"On Plato's Symposium," Munich: Carl Friedrich von Siemens Stiftung, 1994. Reprinted in The Argument of the Action, 2000.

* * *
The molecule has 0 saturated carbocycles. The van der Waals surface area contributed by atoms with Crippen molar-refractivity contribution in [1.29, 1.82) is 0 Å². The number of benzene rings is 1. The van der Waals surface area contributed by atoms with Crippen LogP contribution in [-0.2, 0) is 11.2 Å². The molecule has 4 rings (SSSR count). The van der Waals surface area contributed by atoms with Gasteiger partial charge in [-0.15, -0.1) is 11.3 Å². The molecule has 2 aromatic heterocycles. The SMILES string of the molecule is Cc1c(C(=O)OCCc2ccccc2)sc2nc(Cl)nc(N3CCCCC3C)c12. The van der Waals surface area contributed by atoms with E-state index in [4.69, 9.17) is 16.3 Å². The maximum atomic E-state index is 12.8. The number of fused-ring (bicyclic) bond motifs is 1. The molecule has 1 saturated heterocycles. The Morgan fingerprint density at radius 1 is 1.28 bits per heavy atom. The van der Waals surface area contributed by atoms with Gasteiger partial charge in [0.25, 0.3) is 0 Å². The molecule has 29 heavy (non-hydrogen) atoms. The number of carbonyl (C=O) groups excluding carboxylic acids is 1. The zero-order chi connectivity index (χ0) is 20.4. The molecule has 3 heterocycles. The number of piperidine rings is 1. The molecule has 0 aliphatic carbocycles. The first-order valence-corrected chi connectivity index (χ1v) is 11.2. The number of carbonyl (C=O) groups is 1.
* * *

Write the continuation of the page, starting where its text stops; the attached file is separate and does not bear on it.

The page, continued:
“Some platonic dialogues are bound closely to the life and times of Socrates, and some are set at a particular time of day. The Phaedo and Symposium satisfy both criteria; they are also non-Socratically reported dialogues, and both contain Socrates’ own account of his early thought. The Phaedo tells of the last hours of Socrates, from the early morning to the setting of the sun, when Socrates remembers at the last moment that he owes a cock to Asclepius; the Symposium tells of an evening party that ended when the cock began to crow, and Socrates left the poets Agathon and Aristophanes asleep and when about his usual business. The Phaedo and Symposium between them occupy a full day. In prison Socrates identifies philosophy with the practice of dying and beign dead; at Agathon’s house he identifies philosophy with eros. If each definition is as partial as their temporal setting, the whole of philosophy is somehow comprehended by these two dialogues. As the practice of dying and being dead is the practice of separating body and soul and in its dialogic counterpart the exercise of separating an argument from its conditions, so eros should be the practice of putting body and soul together and its dialogic counterpart, the practice of unifying argument and conditions. Ultimately, of course, the disjunctive and conjunctive modes of interpretation should yield to an understanding of the double practice of (sunkrisis and diakrisis) – of collection and division – whose single name is dialectic; but it would be well to start, in the case of the Symposium, with the peculiar difficulties we face if we accept the invitation to put its six or seven praises of eros back into a unified whole.